Moral impulses/Empathy towards others/Pre-earthly existence

Human morality is based upon – when it does not consist out of mere words or fine speeches or out of intentions that are never realised –  the genuine interest of one person in the other, on the ability to truly see another person. The human being who can empathise with others will, out of this understanding of other people, display social-moral impulses.

One can also state that such a person has attained the moral capacities in this earthly existence in pre-earthly life, accomplished from living together with the gods and keeping the urge, at least in the soul, for such a living together on earth. And this shaping of such a living together, enabling one person to accomplish their earthly tasks together with others, that alone in reality forms the moral life on earth. So, we see that love and the effects of love, morality, is solely the result of what the human being experienced spiritually during pre-earthly life.

Source (German): Rudolf Steiner – GA 219 – Das Verhältnis der Sternenwelt zum Menschen und des Menschen zur Sternenwelt – Dornach, 15 December 1922 (Page 62-63)

Translated by Nesta Carsten-Krüger

Previously posted on October 1, 2016



When we do not have enough interest in the world around us, then we are thrown back into ourselves. Taken all in all, we have to say that if we look at the chief damages created by modern civilization, they arise primarily because people are far too concerned with themselves and do not usually spend the larger part of their leisure time in concern for the world but busy themselves with how they feel and what gives them pain … And the least favorable time of life to be self-occupied in this way is during the ages between 14, 15 and 21 years old.

The capacity for forming judgments is blossoming at this time and should be directed toward world-interrelationships in every field. The world must become so all-engrossing to young people that they simply do not turn their attention away from it long enough to be constantly occupied with themselves. For, as everyone knows, as far as subjective feelings are concerned, pain only becomes greater the more we think about it. It is not the objective damage but the pain of it that increases as we think more about it. In certain respects, the very best remedy for the overcoming of pain is to bring yourself, if you can, not to think about it.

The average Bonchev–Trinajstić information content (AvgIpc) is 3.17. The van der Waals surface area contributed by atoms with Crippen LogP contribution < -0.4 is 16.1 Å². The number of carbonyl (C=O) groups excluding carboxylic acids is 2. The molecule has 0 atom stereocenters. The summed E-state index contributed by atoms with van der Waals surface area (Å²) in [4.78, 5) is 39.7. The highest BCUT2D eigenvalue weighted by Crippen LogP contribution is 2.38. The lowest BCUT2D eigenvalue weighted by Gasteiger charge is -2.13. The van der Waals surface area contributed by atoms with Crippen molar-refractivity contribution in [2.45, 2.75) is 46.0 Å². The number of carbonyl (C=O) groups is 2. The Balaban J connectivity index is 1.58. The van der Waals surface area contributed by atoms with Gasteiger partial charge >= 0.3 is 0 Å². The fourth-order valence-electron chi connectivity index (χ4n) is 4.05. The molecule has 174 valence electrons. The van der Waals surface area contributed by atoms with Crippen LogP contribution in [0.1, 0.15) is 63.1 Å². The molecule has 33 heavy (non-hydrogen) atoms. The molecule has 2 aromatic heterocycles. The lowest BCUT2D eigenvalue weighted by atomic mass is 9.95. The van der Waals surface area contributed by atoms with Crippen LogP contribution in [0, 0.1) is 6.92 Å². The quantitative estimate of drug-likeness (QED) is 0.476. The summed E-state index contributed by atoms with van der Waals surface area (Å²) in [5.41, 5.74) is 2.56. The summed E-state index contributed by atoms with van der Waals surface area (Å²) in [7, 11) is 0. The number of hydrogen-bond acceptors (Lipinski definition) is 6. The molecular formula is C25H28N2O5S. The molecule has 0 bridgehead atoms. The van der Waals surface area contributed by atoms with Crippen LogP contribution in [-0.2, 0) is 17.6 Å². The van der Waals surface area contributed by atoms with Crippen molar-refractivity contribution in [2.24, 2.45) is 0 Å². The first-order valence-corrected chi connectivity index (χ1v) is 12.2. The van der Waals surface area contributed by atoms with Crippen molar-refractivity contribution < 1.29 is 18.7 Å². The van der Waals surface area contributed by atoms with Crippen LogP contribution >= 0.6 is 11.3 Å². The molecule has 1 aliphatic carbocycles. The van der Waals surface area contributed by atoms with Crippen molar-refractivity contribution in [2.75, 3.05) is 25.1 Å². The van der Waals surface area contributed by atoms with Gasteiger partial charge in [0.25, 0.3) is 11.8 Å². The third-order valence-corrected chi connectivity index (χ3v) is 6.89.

Source: Rudolf Steiner – GA 302a – Education and Instruction: Education for Adolescents – Stuttgart, June 21, 1922

A Spiritual Science without love would be a danger to mankind

What do we learn from Spiritual Science? We learn facts concerning the evolution of the earth, we hear of the Spirit of the earth, of the earth’s surface and its changing conditions, of the development of the human body and so forth; we learn to understand the nature of the forces working and weaving in the evolutionary process. What does this mean? What does it mean when people do not want to know anything about Spiritual Science? It means that they have no interest for what is reality. For if a man has no desire to know anything about the nature of Old Saturn, Old Sun, Old Moon, then he can know nothing about the Earth. Lack of interest in the world is egoism in its grossest form.

Interest in all existence is man’s bounden duty. Let us therefore long for and love the sun with its creative power, its love for the well-being of the earth and the souls of men! This interest in the earth’s evolution should be the spiritual seed of love for the world. A Spiritual Science without love would be a danger to mankind. But love should not be a matter for preaching; love must and indeed will come into the world through the spreading of knowledge of spiritual truths. Deeds of love and Spiritual Science should be inseparably united.

Source: Rudolf Steiner – GA 143 – Love and its Meaning in the World – Zurich, 17th December 1912

Translated by D. S. O. and E. F. and S. Derry

Falling asleep

When we have been thinking really intensely, we most easily fall asleep; and so if we cannot go to sleep, it is good to pick up a book, or occupy ourselves with something which requires concentrated thinking, study a book of mathematics, for instance. This will help us to fall asleep; but not something, on the other hand, in which we are deeply interested, such as a novel containing much that captivates our interest.

Here our emotions become aroused, and the life of the emotions is something that hinders us from falling asleep.When we go to bed with our feelings vividly stirred, when we know that we have burdened our soul with something or when there is a special joy in our heart which has not yet subsided, it frequently happens that we turn and toss in bed and are unable to fall asleep.

In other words, whereas concepts unaccompanied by emotions weary us, so that we easily fall asleep, precisely what strongly affects our feelings prevents us from falling asleep.

Source: Rudolf Steiner – GA 130 – Jeshu ben pandira – Lecture 1 – Leipzig, 4th November 1911